Looking Ahead: Midterm Victory Could Spell Disaster for GOP in 2016

Published: Oct 20, 2014 00:19am EDT
By Rick Rinker, Political Editor for Konsume Politics

Please Note: This article was updated Oct 20, 2014 @ 12:19am EDT


Republicans are poised to control both houses of Congress after the mid-term elections. This will be a victory and a headache for party leaders, and will likely complicate the political landscape of the 2016 presidential elections.

The victory is clearly that Republicans will have complete control over the legislative agenda, and can turn the tables on Democrats who have successfully branded House Republicans as the “Party of No.”

The headache and potential pitfalls for the GOP are that they have been unable to reign-in fringe party elements, which in the 113th Congress created significant problems for House Speaker John Boehner.

Getting the Republican Party on the same page to present a proactive agenda to the public is complicated by the myriad of incoming freshmen who have outflanked established candidates on the right, beating GOP backed candidates in primary races with radically conservative platforms, supported by Super PAC contributions.

There is no indication that 114th Congress’ House Republicans will be able to bridge the divide in their own party, and for conservatives this is a problem. In the Senate, high-profile republicans such as Ted Cruz, Marco Rubio and Rand Paul may look to make a statement as they eye 2016 ambitions, bucking party agendas.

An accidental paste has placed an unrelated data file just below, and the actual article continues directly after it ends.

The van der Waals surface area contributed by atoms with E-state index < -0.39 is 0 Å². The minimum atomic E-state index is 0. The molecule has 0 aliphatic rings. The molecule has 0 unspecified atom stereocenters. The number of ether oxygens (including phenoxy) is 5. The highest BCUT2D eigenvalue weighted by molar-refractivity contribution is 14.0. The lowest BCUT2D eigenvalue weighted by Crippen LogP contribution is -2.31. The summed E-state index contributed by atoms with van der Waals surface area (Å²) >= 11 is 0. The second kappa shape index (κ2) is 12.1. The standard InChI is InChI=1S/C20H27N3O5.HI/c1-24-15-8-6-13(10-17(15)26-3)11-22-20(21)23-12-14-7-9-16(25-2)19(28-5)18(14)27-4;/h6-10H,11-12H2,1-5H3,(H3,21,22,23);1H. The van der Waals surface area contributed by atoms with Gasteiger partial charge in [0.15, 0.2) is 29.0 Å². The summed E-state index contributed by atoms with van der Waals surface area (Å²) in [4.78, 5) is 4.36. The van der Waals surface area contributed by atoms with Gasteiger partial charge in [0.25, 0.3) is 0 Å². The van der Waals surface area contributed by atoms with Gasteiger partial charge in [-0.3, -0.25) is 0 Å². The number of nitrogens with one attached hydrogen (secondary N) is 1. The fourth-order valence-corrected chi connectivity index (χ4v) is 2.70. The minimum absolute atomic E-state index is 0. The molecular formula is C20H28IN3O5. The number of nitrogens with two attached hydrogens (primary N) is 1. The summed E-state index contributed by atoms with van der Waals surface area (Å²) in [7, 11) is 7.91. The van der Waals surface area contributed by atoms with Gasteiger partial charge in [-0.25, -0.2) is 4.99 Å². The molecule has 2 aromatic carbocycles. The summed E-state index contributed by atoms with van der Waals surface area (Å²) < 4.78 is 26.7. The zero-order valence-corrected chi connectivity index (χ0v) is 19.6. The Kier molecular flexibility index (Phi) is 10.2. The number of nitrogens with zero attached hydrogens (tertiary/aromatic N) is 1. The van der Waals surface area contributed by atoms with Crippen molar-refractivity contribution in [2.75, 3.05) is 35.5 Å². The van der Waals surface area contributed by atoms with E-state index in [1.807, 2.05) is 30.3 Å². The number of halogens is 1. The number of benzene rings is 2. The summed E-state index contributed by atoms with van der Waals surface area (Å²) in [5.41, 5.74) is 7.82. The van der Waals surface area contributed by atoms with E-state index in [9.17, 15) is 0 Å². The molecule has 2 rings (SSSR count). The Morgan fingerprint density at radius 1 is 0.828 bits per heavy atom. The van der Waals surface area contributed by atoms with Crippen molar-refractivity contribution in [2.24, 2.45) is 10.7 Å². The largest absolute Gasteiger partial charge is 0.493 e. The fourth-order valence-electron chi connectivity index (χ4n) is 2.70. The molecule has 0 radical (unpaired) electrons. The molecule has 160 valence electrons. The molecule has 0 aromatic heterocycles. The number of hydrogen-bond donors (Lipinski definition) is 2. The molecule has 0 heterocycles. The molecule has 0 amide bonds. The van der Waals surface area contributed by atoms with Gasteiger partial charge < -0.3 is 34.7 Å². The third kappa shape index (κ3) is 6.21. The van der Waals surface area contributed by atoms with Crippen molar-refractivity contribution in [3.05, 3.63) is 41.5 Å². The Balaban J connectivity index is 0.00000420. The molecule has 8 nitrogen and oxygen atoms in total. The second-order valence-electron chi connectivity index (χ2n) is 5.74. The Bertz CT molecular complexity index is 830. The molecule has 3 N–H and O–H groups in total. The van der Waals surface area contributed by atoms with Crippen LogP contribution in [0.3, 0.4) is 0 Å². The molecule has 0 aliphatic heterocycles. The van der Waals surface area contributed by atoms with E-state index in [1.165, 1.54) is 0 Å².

Control of the Senate paves the way for the repeal, or at least weakening, of the Affordable Care Act. Though a veto is absolutely certain in the face of these actions, it is highly unlikely that the votes exist to override such a veto.

We are also likely to see Senate investigations into the IRS Targeting of Conservative PACs, the Benghazi deaths of four US citizens - in which we could see former Secretary of State, and presidential candidate, Hilary Clinton forced to testify - and other high profile political theater.

The likely mid-term victory is largely due to the President’s low approval ratings and the unpopularity of the Affordable Care Act in conservative districts, which are being used as a campaign platform and funded by unprecedented levels of conservative super PAC spending.

For their part, the President and Democrats already find themselves frozen out of the legislative agenda by Republican control of the House. For the Democrats, however, Republican control of the Senate will put them at a significant disadvantage in any number of ways.

A repeat of the 113th congress, amplified by Senate rabble-rousing in the form of unpopular investigations could have a galvanizing effect on Democrats, rallying fundraising efforts while gaining no real ground for Republicans themselves.

Capitol Hill will no doubt see a lack of statesmanship, in favor of cut-throat politics as party infighting continues and intensifies at the mark of the new congressional session. The real question is whether Republicans will be the biggest threat to the Republican Party amid the searing spotlight of an upcoming presidential election cycle.

If so, the result would see an energized left, apathy among moderate-conservatives and an army of disenfranchised Independents voters. This would not bode well for GOP candidates two short years from now.



Comments (4)

  • Konsume Admin   Jan 28, 2015 @ 12:05PM
    Final test -

  • Anonymous   Dec 2, 2014 @ 05:47PM
    another test -

  • Anonymous   Dec 1, 2014 @ 02:08AM
    again -

  • Anonymous   Dec 1, 2014 @ 02:06AM
    Good read -

Rick Rinker
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